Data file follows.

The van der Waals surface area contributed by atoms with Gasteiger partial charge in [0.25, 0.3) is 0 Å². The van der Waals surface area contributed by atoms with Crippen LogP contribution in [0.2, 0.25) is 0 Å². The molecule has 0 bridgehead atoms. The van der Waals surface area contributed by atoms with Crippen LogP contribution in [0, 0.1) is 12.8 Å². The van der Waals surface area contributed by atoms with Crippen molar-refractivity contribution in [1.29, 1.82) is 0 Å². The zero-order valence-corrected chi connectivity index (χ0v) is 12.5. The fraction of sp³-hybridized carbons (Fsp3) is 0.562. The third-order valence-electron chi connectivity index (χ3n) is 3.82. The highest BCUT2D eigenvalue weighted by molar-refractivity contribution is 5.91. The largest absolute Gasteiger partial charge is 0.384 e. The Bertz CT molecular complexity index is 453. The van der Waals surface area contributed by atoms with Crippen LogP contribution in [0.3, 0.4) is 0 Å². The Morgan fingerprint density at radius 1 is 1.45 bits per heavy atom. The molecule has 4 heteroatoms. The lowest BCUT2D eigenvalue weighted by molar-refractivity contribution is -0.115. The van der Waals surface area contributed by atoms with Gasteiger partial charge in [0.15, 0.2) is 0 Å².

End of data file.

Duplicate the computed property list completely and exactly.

The van der Waals surface area contributed by atoms with Gasteiger partial charge in [0.25, 0.3) is 0 Å². The van der Waals surface area contributed by atoms with Crippen LogP contribution in [0.2, 0.25) is 0 Å². The molecule has 0 bridgehead atoms. The van der Waals surface area contributed by atoms with Crippen LogP contribution in [0, 0.1) is 12.8 Å². The van der Waals surface area contributed by atoms with Crippen molar-refractivity contribution in [1.29, 1.82) is 0 Å². The zero-order valence-corrected chi connectivity index (χ0v) is 12.5. The fraction of sp³-hybridized carbons (Fsp3) is 0.562. The third-order valence-electron chi connectivity index (χ3n) is 3.82. The highest BCUT2D eigenvalue weighted by molar-refractivity contribution is 5.91. The largest absolute Gasteiger partial charge is 0.384 e. The Bertz CT molecular complexity index is 453. The van der Waals surface area contributed by atoms with Crippen LogP contribution in [0.3, 0.4) is 0 Å². The Morgan fingerprint density at radius 1 is 1.45 bits per heavy atom. The molecule has 4 heteroatoms. The lowest BCUT2D eigenvalue weighted by molar-refractivity contribution is -0.115. The van der Waals surface area contributed by atoms with Gasteiger partial charge in [0.15, 0.2) is 0 Å².